Once you’ve decided on the neighborhood where you want to buy, you can contact several real estate brokerages that are most active in the area. Ask who among the firm’s agents either specializes in or has experience in teardowns or substantial renovations.
To locate potential builders for your project, you can search NewHomeSource.com, which offers the largest collection of builders, new home plans and communities on the web. You can also contact your local chapter of the National Association of Home Builders for advice or ask your mortgage lender, real estate agent or architect for suggestions, including referrals to design/build firms.
Are there local restrictions that might limit my ability to demolish a house and build a new one on the same site?
You can count on it! Many older, desirable close-in communities have land-use rules and codes that are intended to protect the existing character of the town or neighborhood. Others have historic preservation districts that ban most teardowns or require replacement structures to strictly adhere to the predominant architectural size and standards of the neighborhood.
What about financing?
Financing is definitely more complicated when you do a teardown. First you’ve got the cost of the existing house. Then the demolition expenses. And finally you need long-term mortgage financing.
Tearing down older, functionally obsolete houses whose main value is in the land they’re built on allows you to replace them with up-to-date homes.So how to accomplish all this? Unless you are wealthy and have buckets of cash sitting around, you’re going to need money for the purchase of the teardown. You might, for example, use the proceeds of the sale of your previous house and make the purchase of the teardown property contingent upon that sale. (The sellers of the teardown won’t like it, but they may agree to it.)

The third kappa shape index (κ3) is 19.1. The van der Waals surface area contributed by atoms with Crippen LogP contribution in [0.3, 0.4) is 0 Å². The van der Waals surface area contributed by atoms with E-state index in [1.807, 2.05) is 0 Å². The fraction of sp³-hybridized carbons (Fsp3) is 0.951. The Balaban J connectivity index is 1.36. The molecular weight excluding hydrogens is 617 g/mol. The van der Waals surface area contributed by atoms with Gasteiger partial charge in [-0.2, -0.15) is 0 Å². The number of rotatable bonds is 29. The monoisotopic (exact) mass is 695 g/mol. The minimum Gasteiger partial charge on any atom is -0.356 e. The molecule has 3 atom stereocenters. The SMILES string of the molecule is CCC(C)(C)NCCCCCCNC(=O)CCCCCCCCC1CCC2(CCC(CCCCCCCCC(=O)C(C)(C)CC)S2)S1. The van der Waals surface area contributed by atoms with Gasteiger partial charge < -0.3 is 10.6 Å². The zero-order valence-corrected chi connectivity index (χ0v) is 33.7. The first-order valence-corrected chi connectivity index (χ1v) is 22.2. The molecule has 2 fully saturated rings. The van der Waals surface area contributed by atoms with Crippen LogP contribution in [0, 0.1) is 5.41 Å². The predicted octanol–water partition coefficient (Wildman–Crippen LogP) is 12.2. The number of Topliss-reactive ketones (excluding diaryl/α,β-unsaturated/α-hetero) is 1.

Demolition costs vary with the size and location of the teardown property, but generally range anywhere from $8,000 to $15,000. You may be able to recoup most of the demolition expenses by recycling the contents and structural elements of the teardown itself, whether through sale or by tax-deductible donations.
The local professionals you engage to assist you — the real estate agent and the design-build firm — should be able to guide you on financing. Your local community bank may be the source of what you ultimately need — a so-called “construction-to-permanent” loan that provides you funds for the building phase and converts to a long-term mortgage once construction is complete.
Interest rates and other terms can vary widely — these are loan types that banks retain in their own portfolios and consider higher risk than ordinary mortgages, so shopping is essential. If you’re lucky, you will run into a local bank that will do a complete package deal — a single loan transaction, based on the estimated value of the new home after the teardown and construction, with periodic draws to finance the building phase, followed by an automatic permanent long-term mortgage.
What sort of local permits will I need?
Most municipalities have rules requiring you — or more likely your builder — to obtain a demolition permit before doing anything.
You also need to contact utilities companies — gas, electric, water — to determine when and how you can disconnect the house you intend to knock down. You should also check with the fire department to determine what sort of inspections or oversight is required prior to demolition. Local government rules may also require inspections for toxic materials inside the house, which is particularly important if the structure dates to the 1960s and earlier, when asbestos was commonly used in ceilings, duct work and flooring.
The bottom line is that a teardown can be a viable option for you, but be aware of the potential traps, snares and costs up front.
Kenneth Harney is a nationally syndicated columnist on real estate for the Washington Post Writers Group. His column, the “Nation’s Housing,” appears in cities across the country and has received numerous professional awards, including multiple Best Column-All Media awards from the National Association of Real Estate Editors and the Consumer Federation of America’s Consumer Media Service Award for “invaluable and unique contributions to the advancement of consumer housing interests.”